The study used a library of parasite proteins that was generated using an approach developed at the Wellcome Trust Sanger Institute by Dr Gavin Wright and Dr Julian Rayner. These researchers had previously developed a new approach to express large panels of correctly folded, full-length proteins from the Plasmodium falciparum parasite, targeting proteins involved in the invasion of human red blood cells. In this study, Sanger Institute scientists collaborated with colleagues in Kenya to see which of them the children's immune systems had developed antibodies against.

"The use of these proteins by the Sanger Institute's Malaria Programme is helping to zero in on and exploit the weakest point in the 's life cycle," says Dr Julian Rayner, an author from the Sanger Institute. "Trials for vaccines in the past have focussed on one target at a time and have had limited success; with this approach, we can systematically test larger numbers of targets and identify targets that might work in combination."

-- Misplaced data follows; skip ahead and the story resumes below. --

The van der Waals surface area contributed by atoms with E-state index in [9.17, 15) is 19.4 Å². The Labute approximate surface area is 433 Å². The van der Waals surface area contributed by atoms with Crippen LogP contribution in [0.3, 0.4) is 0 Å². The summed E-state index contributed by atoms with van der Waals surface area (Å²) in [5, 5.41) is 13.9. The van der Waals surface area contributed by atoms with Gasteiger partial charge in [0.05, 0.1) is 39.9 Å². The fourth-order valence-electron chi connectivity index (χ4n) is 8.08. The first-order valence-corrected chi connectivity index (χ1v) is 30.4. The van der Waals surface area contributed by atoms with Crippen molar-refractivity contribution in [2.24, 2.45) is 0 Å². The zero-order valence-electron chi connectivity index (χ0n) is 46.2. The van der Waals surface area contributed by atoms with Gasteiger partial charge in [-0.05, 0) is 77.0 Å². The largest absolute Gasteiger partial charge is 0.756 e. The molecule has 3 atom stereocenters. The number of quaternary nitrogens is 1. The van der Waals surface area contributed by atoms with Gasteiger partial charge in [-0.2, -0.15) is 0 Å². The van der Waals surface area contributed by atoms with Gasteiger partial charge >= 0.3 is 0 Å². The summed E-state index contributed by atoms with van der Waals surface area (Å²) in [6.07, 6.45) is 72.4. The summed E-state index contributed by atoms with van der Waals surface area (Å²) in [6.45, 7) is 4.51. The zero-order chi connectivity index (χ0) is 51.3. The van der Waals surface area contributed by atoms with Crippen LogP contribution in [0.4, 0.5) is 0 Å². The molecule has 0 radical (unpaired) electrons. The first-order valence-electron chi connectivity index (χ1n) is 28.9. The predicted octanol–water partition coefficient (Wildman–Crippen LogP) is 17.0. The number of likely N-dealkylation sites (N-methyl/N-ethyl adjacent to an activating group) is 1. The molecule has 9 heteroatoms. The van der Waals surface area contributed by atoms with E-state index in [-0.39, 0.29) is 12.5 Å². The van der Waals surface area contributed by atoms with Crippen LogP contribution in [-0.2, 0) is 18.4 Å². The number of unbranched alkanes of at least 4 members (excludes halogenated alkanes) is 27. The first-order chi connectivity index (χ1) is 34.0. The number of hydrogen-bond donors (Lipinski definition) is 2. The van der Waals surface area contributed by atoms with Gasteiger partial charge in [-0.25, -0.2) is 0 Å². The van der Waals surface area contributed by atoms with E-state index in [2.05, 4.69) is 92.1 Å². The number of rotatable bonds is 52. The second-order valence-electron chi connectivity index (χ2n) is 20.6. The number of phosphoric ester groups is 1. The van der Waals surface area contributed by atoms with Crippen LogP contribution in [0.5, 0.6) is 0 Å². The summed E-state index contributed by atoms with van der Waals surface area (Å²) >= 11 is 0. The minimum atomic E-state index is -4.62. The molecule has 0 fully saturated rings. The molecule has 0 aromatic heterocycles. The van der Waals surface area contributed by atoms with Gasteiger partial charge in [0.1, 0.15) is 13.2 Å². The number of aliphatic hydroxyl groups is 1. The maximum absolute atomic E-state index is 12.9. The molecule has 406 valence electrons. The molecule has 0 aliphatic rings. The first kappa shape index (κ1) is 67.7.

The findings of this research add further weight to the theory that a successful blood-stage vaccine needs to target multiple antigens. The next step in this research will be to generate antibodies against all of the proteins in the library and test them in the laboratory in different combinations to see whether combinations that appear to protect individuals in the field are able to directly prevent parasite invasion. Such studies are now underway at the Sanger Institute. At KEMRI, Dr Faith Osier's team is working on validating these findings in other African countries.